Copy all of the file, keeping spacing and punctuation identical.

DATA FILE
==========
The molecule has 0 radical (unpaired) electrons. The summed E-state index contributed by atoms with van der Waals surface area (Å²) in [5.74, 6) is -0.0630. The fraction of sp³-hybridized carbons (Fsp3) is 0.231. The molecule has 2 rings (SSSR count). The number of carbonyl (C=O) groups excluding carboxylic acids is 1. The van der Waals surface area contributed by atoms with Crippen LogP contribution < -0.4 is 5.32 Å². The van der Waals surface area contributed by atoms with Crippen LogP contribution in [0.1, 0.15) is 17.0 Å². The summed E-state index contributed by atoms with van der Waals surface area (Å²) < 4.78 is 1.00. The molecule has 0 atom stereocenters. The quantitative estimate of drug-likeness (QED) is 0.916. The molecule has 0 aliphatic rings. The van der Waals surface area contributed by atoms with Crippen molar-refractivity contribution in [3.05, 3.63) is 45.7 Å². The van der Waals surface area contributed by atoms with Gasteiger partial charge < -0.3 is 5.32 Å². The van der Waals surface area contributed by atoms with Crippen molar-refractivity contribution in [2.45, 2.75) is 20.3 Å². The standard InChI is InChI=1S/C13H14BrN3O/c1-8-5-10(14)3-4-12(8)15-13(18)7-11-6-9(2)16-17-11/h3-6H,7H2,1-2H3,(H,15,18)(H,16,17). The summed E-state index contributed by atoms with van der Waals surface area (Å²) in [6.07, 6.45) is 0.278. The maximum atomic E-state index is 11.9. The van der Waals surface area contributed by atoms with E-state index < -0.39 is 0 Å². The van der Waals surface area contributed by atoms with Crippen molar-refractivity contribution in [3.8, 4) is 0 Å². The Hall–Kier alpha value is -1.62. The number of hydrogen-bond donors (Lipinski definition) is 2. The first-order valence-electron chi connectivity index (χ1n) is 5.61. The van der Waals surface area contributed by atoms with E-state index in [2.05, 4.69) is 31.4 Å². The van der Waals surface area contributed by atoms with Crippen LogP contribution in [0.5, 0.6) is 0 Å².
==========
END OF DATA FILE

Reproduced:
The molecule has 0 radical (unpaired) electrons. The summed E-state index contributed by atoms with van der Waals surface area (Å²) in [5.74, 6) is -0.0630. The fraction of sp³-hybridized carbons (Fsp3) is 0.231. The molecule has 2 rings (SSSR count). The number of carbonyl (C=O) groups excluding carboxylic acids is 1. The van der Waals surface area contributed by atoms with Crippen LogP contribution < -0.4 is 5.32 Å². The van der Waals surface area contributed by atoms with Crippen LogP contribution in [0.1, 0.15) is 17.0 Å². The summed E-state index contributed by atoms with van der Waals surface area (Å²) < 4.78 is 1.00. The molecule has 0 atom stereocenters. The quantitative estimate of drug-likeness (QED) is 0.916. The molecule has 0 aliphatic rings. The van der Waals surface area contributed by atoms with Crippen molar-refractivity contribution in [3.05, 3.63) is 45.7 Å². The van der Waals surface area contributed by atoms with Gasteiger partial charge < -0.3 is 5.32 Å². The van der Waals surface area contributed by atoms with Crippen molar-refractivity contribution in [2.45, 2.75) is 20.3 Å². The standard InChI is InChI=1S/C13H14BrN3O/c1-8-5-10(14)3-4-12(8)15-13(18)7-11-6-9(2)16-17-11/h3-6H,7H2,1-2H3,(H,15,18)(H,16,17). The summed E-state index contributed by atoms with van der Waals surface area (Å²) in [6.07, 6.45) is 0.278. The maximum atomic E-state index is 11.9. The van der Waals surface area contributed by atoms with E-state index < -0.39 is 0 Å². The van der Waals surface area contributed by atoms with Crippen molar-refractivity contribution in [3.8, 4) is 0 Å². The Hall–Kier alpha value is -1.62. The number of hydrogen-bond donors (Lipinski definition) is 2. The first-order valence-electron chi connectivity index (χ1n) is 5.61. The van der Waals surface area contributed by atoms with E-state index in [2.05, 4.69) is 31.4 Å². The van der Waals surface area contributed by atoms with Crippen LogP contribution in [0.5, 0.6) is 0 Å².